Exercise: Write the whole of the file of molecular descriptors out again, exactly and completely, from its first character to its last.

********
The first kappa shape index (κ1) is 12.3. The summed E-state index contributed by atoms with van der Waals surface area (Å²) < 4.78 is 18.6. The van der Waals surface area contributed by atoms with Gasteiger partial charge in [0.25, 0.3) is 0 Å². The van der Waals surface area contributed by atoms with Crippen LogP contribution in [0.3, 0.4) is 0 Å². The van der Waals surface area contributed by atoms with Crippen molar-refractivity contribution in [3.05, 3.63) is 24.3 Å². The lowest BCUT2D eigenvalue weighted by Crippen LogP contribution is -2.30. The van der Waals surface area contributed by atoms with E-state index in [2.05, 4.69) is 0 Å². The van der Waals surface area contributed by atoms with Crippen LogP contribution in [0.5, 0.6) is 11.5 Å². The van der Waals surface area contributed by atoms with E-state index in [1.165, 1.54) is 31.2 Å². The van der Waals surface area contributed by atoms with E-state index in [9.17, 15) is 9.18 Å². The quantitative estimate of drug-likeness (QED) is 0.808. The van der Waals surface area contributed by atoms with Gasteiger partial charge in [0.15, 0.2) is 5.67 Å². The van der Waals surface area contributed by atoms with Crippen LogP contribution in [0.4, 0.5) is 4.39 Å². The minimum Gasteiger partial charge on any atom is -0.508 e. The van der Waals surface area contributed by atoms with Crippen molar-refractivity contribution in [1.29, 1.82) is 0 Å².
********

The first kappa shape index (κ1) is 12.3. The summed E-state index contributed by atoms with van der Waals surface area (Å²) < 4.78 is 18.6. The van der Waals surface area contributed by atoms with Gasteiger partial charge in [0.25, 0.3) is 0 Å². The van der Waals surface area contributed by atoms with Crippen LogP contribution in [0.3, 0.4) is 0 Å². The van der Waals surface area contributed by atoms with Crippen molar-refractivity contribution in [3.05, 3.63) is 24.3 Å². The lowest BCUT2D eigenvalue weighted by Crippen LogP contribution is -2.30. The van der Waals surface area contributed by atoms with E-state index in [2.05, 4.69) is 0 Å². The van der Waals surface area contributed by atoms with Crippen LogP contribution in [0.5, 0.6) is 11.5 Å². The van der Waals surface area contributed by atoms with E-state index in [1.165, 1.54) is 31.2 Å². The van der Waals surface area contributed by atoms with E-state index in [9.17, 15) is 9.18 Å². The quantitative estimate of drug-likeness (QED) is 0.808. The van der Waals surface area contributed by atoms with Gasteiger partial charge in [0.15, 0.2) is 5.67 Å². The van der Waals surface area contributed by atoms with Crippen LogP contribution in [0.4, 0.5) is 4.39 Å². The minimum Gasteiger partial charge on any atom is -0.508 e. The van der Waals surface area contributed by atoms with Crippen molar-refractivity contribution in [1.29, 1.82) is 0 Å².